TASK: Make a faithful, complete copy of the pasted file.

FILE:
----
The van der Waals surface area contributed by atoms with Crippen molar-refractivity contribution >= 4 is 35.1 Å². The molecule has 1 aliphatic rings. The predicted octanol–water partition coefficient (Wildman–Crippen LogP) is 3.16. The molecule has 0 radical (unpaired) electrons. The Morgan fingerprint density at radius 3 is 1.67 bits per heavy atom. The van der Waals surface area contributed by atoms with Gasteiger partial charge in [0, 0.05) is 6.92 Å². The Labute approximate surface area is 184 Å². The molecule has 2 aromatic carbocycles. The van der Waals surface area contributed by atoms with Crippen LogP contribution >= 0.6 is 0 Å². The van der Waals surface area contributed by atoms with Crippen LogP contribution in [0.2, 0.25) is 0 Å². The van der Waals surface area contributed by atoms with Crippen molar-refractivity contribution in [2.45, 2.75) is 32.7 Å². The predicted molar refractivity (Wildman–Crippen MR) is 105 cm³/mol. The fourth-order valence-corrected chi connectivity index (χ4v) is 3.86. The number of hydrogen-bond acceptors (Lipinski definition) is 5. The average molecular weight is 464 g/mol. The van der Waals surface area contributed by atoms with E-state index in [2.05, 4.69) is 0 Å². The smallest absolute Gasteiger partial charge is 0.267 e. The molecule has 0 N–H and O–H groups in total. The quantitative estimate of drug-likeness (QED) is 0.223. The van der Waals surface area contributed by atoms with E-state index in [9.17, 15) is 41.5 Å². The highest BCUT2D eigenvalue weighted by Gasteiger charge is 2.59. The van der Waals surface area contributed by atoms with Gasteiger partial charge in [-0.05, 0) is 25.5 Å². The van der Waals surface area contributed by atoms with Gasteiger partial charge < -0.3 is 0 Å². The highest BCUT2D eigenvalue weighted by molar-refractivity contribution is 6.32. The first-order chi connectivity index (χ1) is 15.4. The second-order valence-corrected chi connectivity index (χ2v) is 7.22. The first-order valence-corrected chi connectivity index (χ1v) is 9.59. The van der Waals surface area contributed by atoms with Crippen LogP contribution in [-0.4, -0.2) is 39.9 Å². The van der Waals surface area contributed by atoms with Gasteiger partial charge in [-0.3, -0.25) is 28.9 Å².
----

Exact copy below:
The van der Waals surface area contributed by atoms with Crippen molar-refractivity contribution >= 4 is 35.1 Å². The molecule has 1 aliphatic rings. The predicted octanol–water partition coefficient (Wildman–Crippen LogP) is 3.16. The molecule has 0 radical (unpaired) electrons. The Morgan fingerprint density at radius 3 is 1.67 bits per heavy atom. The van der Waals surface area contributed by atoms with Gasteiger partial charge in [0, 0.05) is 6.92 Å². The Labute approximate surface area is 184 Å². The molecule has 2 aromatic carbocycles. The van der Waals surface area contributed by atoms with Crippen LogP contribution >= 0.6 is 0 Å². The van der Waals surface area contributed by atoms with Crippen LogP contribution in [0.2, 0.25) is 0 Å². The van der Waals surface area contributed by atoms with Crippen molar-refractivity contribution in [2.45, 2.75) is 32.7 Å². The predicted molar refractivity (Wildman–Crippen MR) is 105 cm³/mol. The fourth-order valence-corrected chi connectivity index (χ4v) is 3.86. The number of hydrogen-bond acceptors (Lipinski definition) is 5. The average molecular weight is 464 g/mol. The van der Waals surface area contributed by atoms with E-state index in [2.05, 4.69) is 0 Å². The smallest absolute Gasteiger partial charge is 0.267 e. The molecule has 0 N–H and O–H groups in total. The quantitative estimate of drug-likeness (QED) is 0.223. The van der Waals surface area contributed by atoms with E-state index in [9.17, 15) is 41.5 Å². The highest BCUT2D eigenvalue weighted by Gasteiger charge is 2.59. The van der Waals surface area contributed by atoms with Gasteiger partial charge in [-0.05, 0) is 25.5 Å². The van der Waals surface area contributed by atoms with Gasteiger partial charge < -0.3 is 0 Å². The highest BCUT2D eigenvalue weighted by molar-refractivity contribution is 6.32. The first-order chi connectivity index (χ1) is 15.4. The second-order valence-corrected chi connectivity index (χ2v) is 7.22. The first-order valence-corrected chi connectivity index (χ1v) is 9.59. The van der Waals surface area contributed by atoms with Crippen LogP contribution in [-0.4, -0.2) is 39.9 Å². The van der Waals surface area contributed by atoms with Gasteiger partial charge in [-0.3, -0.25) is 28.9 Å².